An unlikely flame-thrower

Asset manager takes on the sovereign board.

Asief Mohamed doesn’t look like your average flame-thrower, but this quietly spoken man, who heads up boutique asset management firm Aeon Investment Management, believes corporate South Africa needs a fire lit underneath it.

He is leading the charge, along with fellow shareholder activist Chris Logan, to ring some changes in the executive pay structures at poultry producer Sovereign Foods.

The board and management of Sovereign has been in the media recently for what appears, on the face of it, to be excessive enrichment at shareholders expense.

In a letter addressed to the board and shareholders Mohamed lays out the reasons for his unhappiness. He takes exception to the fact that in the year to February 2015, executive and non-executive remuneration amounted to 32% of profits before tax. This is a disproportionate amount, he says.

What irks him further is that the bonus and share option costs were made despite the fact that management did not achieve the economic targets set out by the board in the February 2015 annual report, and in prior years.

Short-term incentive targets were changed without informing shareholders; the bonus criteria was made easier and thresholds lowered for management relative to that reflected in the February 2014 annual report. “One cannot retrospectively lower economic targets,” he says. He adds that the February bonus took into consideration the fact that management had not been paid a bonus in the previous four years.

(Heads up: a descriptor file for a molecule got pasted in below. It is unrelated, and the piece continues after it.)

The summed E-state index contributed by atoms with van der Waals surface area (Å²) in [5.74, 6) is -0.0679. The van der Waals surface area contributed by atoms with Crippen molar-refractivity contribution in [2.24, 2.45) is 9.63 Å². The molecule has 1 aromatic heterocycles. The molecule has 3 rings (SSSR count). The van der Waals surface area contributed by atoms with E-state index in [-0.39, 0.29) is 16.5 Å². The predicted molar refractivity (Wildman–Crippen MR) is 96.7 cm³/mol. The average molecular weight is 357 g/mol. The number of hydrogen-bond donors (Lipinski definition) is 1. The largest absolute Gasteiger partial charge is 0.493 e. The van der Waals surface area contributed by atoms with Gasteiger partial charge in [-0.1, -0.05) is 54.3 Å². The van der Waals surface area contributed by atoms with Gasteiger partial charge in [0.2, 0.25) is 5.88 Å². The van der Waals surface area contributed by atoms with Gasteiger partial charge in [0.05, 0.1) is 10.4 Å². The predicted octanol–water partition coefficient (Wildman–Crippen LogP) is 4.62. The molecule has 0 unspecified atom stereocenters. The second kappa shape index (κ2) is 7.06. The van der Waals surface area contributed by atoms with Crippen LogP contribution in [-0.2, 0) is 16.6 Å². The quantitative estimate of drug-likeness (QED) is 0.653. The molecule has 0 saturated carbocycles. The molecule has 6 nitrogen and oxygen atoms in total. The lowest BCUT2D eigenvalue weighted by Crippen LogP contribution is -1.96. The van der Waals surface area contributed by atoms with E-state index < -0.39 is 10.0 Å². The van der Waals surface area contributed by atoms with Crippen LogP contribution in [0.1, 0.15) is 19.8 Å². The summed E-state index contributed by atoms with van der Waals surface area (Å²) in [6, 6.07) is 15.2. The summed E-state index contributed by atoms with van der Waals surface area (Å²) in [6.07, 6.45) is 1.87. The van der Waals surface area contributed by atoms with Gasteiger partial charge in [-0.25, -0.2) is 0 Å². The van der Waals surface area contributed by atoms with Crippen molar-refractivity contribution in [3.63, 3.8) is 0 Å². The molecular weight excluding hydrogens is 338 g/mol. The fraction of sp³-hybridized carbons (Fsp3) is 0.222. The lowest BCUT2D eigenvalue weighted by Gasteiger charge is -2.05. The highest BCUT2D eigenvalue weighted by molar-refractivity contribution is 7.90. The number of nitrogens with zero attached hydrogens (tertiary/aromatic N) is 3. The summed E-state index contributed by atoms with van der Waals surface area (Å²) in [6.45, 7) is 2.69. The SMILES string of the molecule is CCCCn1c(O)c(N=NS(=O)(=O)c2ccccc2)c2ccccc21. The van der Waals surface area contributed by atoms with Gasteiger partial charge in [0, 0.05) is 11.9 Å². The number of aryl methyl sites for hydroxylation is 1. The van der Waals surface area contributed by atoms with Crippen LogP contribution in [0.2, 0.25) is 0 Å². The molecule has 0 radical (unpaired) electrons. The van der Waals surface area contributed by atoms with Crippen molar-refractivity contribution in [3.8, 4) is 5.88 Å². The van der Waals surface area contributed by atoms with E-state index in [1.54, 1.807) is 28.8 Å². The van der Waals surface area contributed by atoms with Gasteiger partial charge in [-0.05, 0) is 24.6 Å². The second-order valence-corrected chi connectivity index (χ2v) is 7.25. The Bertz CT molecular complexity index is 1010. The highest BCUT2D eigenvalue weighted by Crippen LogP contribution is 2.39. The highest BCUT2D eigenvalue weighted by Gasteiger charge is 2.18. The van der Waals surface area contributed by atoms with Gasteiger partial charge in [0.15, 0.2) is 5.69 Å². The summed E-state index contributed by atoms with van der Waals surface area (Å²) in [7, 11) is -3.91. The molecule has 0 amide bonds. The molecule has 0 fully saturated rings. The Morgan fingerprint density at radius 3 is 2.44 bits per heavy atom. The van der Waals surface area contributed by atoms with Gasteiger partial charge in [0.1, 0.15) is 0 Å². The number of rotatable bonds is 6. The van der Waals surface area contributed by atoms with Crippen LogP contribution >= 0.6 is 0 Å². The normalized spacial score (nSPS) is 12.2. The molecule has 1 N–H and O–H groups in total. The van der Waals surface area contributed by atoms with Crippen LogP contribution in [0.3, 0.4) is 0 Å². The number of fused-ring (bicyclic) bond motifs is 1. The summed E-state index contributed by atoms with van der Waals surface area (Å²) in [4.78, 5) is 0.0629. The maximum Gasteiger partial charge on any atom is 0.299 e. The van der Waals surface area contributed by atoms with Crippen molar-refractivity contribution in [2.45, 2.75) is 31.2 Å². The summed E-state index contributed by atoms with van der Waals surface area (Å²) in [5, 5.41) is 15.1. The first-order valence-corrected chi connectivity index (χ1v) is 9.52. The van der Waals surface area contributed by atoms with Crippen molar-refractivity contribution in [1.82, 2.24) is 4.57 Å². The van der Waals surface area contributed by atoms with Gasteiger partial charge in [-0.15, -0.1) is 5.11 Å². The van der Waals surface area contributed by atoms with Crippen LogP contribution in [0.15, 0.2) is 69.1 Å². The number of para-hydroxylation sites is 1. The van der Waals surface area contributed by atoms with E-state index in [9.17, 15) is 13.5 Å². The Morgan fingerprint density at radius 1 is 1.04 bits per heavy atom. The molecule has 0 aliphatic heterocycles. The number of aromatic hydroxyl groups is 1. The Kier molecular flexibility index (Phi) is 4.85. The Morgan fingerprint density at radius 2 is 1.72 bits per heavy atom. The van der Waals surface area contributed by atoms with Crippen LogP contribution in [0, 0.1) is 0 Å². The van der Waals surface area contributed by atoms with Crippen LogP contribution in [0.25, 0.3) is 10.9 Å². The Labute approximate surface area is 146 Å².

He also sold out of African Bank because he believed the board of directors was weak and the process to appoint directors lacked substance. “Some investors look only at the returns, without stopping to ask whether the company is doing business in an ethical and moral way. This is just as important to me.”

Mohamed believes his activism stems from his background. By Standard Five (Gr7), he was working regularly in local shops – butcheries and bakeries, packing boxes and mopping floors – to bring extra income into the home. He was the oldest of six children. His dad, though partially blind, was a bone cutter at a local polony factory and his mom made and sold samoosas.

His marks were terrible at school. “There was no culture of reading in my family partly because of the low level of education of my parents.”

By the time 1976 came around he was at Spes Bona High in Athlone, along with the likes of Dullah Omar – and actively involved in the boycotts and the Thornhill Residents Association. Incredibly despite his activism, his marks started to improve and his matric marks were good enough to earn a bursary for tertiary study from Shell.

This did not guarantee automatic entrance into UCT though – this was only 1981 and apartheid was in full force. It took three attempts at the ‘Coloured Affairs’ department in Cape Town to secure a permit to study at the university.

He graduated with a BComm, coming 10th out of 400 students, and then completed his CA and CFA.

Mohamed met his wife, Riyani at UCT. They have three daughters, only one of whom has followed him into the world of economics. The other two are studying medicine at UCT. All of his girls, he says, are very socially conscious, though one less so than the others. “That’s also okay,” he says. “We are all different.”

“So you see. I am not a flame-thrower, nor is this a marketing campaign. My awareness of social and governance issues is part of who I am. But in the long run I believe our clients benefit as well.

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